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Updates found with 'hindustan unilever hul'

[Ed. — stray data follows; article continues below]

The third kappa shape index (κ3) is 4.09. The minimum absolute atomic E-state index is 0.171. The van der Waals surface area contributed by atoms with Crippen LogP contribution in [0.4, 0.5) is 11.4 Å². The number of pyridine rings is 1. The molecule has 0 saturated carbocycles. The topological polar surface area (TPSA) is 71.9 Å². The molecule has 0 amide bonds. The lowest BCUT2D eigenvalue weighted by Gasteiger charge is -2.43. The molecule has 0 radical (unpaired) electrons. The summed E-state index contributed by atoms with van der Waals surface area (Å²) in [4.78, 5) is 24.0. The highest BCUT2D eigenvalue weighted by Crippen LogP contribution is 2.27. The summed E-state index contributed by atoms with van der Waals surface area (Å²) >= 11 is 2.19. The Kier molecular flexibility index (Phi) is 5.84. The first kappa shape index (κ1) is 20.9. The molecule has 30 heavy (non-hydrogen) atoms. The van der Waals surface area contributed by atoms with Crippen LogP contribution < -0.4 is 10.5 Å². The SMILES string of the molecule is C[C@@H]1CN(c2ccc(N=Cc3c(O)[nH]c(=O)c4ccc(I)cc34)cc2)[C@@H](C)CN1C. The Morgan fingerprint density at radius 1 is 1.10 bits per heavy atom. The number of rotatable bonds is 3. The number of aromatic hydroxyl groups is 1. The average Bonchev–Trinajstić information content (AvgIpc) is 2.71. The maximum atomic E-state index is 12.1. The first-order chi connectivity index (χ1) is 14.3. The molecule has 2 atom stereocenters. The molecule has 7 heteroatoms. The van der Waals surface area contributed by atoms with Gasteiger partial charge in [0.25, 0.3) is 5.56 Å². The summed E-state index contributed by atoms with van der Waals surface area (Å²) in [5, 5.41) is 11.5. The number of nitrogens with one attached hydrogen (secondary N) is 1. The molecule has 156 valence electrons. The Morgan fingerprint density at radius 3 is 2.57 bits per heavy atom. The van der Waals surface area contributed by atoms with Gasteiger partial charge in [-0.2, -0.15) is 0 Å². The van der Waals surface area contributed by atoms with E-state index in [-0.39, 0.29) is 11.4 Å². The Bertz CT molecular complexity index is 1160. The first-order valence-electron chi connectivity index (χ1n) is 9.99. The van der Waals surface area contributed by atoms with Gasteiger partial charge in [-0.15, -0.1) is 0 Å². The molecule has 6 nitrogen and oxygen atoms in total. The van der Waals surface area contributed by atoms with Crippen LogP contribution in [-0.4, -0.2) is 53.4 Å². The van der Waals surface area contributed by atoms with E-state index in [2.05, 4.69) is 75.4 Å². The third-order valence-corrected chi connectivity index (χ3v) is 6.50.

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Unilever reiterates India growth story Anglo Dutch consumer products company’s announcement this week to invest $5.4 billion in the shares of its Indian subsidiary Hindustan Unilever (HUL) once again reiterates the faith of global businesses in Indian economy and, more specifically, in the Indian middle class.Unilever’s plan to invest $5.4 billion or Rs 29, 000 crore, the largest ever share purchase offer in India by a parent company, is for buying 487 million shares of HUL at Rs 600 per share, a price 25 per cent higher than the average market price of the previous three months. The move clearly re-establishes the fact that foreign investors are still very bullish on India growth story. They also believe in the phenomenal purchasing power of the Indian middle class – a young and upwardly mobile population that is expected to touch 300 million in the next five years, according to a study by the National Council for Applied Economic Research (NCAER).HUL being the largest FMCG (fast moving consumer goods) company in the country with products ranging from shampoo to soap and toothpaste to tea, it is right at the top to cash in from the emerging middle class boom. No wonder, the Unilever CEO Paul Polman, while making the announcement, was explicit that the company’s strategy is to invest heavily in emerging markets and India is one of the most important countries in this basket. If successful, the share purchase will see Unilever’s stake in HUL going up by 22.15 per cent to 75 per cent.Surely, the stagnating growth in the developed economies, especially in the American and the European markets is making global players turn their focus on emerging markets like India and Unilever is not alone. In the last five years or so, many multinational companies like GlaxoSmithKline, Reckitt Benckiser, Cadbury, Kodak, Panasonic etc, have either increased their shareholding or have acquired 100 percent of the Indian company.Some observers, however, saw an additional reason behind Unilever’s move. They are of the view that the share purchase plan is an effort to drive the share price up as HUL’s shares, considered to be bluechips, remained subdued since the beginning of this year as investors were perturbed by the company’s increased royalty payout plan. Analysts also believe that Unilever’s plan to acquire more shares in its Indian subsidiary, though looks expensive, will ultimately pay off as HUL’s valuation is expected to rise steadily in the coming years. Moreover, higher dividend payouts will also flow in into the parent company. This is also the reason some market experts are advising shareholders to perpetually reap the benefit from the company’s upside and not to go for one time profit by selling out. Sounds a good advice as Indians should believe in country’s growth story more than the foreigners.
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